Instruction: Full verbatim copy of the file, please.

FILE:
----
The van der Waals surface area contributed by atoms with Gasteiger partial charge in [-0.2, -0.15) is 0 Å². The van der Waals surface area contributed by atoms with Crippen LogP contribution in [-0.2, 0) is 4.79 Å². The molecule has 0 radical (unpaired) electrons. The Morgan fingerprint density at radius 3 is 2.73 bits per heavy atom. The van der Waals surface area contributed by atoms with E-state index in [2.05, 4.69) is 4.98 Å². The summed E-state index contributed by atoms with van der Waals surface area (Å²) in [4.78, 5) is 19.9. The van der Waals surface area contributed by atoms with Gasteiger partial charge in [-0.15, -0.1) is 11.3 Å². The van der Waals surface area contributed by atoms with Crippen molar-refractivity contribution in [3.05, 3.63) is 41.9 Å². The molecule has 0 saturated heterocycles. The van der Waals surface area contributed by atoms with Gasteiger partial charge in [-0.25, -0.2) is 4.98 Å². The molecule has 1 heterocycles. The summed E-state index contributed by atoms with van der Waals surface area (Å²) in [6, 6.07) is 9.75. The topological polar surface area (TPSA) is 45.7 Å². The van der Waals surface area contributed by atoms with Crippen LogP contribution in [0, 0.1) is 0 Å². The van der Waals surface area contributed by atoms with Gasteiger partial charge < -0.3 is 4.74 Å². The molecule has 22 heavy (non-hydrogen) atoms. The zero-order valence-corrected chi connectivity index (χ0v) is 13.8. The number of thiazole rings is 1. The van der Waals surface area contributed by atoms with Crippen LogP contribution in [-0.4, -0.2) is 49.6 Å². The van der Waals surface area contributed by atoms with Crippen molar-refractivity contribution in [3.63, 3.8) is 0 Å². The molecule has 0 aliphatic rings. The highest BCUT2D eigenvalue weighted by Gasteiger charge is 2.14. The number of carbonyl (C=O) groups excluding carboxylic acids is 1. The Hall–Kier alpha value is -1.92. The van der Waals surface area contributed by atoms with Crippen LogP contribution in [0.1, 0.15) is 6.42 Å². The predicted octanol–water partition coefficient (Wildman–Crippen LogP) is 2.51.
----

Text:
The van der Waals surface area contributed by atoms with Gasteiger partial charge in [-0.2, -0.15) is 0 Å². The van der Waals surface area contributed by atoms with Crippen LogP contribution in [-0.2, 0) is 4.79 Å². The molecule has 0 radical (unpaired) electrons. The Morgan fingerprint density at radius 3 is 2.73 bits per heavy atom. The van der Waals surface area contributed by atoms with E-state index in [2.05, 4.69) is 4.98 Å². The summed E-state index contributed by atoms with van der Waals surface area (Å²) in [4.78, 5) is 19.9. The van der Waals surface area contributed by atoms with Gasteiger partial charge in [-0.15, -0.1) is 11.3 Å². The van der Waals surface area contributed by atoms with Crippen molar-refractivity contribution in [3.05, 3.63) is 41.9 Å². The molecule has 0 saturated heterocycles. The van der Waals surface area contributed by atoms with Gasteiger partial charge in [-0.25, -0.2) is 4.98 Å². The molecule has 1 heterocycles. The summed E-state index contributed by atoms with van der Waals surface area (Å²) in [6, 6.07) is 9.75. The topological polar surface area (TPSA) is 45.7 Å². The van der Waals surface area contributed by atoms with Crippen LogP contribution in [0, 0.1) is 0 Å². The van der Waals surface area contributed by atoms with Gasteiger partial charge < -0.3 is 4.74 Å². The molecule has 22 heavy (non-hydrogen) atoms. The zero-order valence-corrected chi connectivity index (χ0v) is 13.8. The number of thiazole rings is 1. The van der Waals surface area contributed by atoms with Crippen LogP contribution in [-0.4, -0.2) is 49.6 Å². The van der Waals surface area contributed by atoms with Crippen molar-refractivity contribution in [3.63, 3.8) is 0 Å². The molecule has 0 aliphatic rings. The highest BCUT2D eigenvalue weighted by Gasteiger charge is 2.14. The number of carbonyl (C=O) groups excluding carboxylic acids is 1. The Hall–Kier alpha value is -1.92. The van der Waals surface area contributed by atoms with Crippen LogP contribution in [0.1, 0.15) is 6.42 Å². The predicted octanol–water partition coefficient (Wildman–Crippen LogP) is 2.51.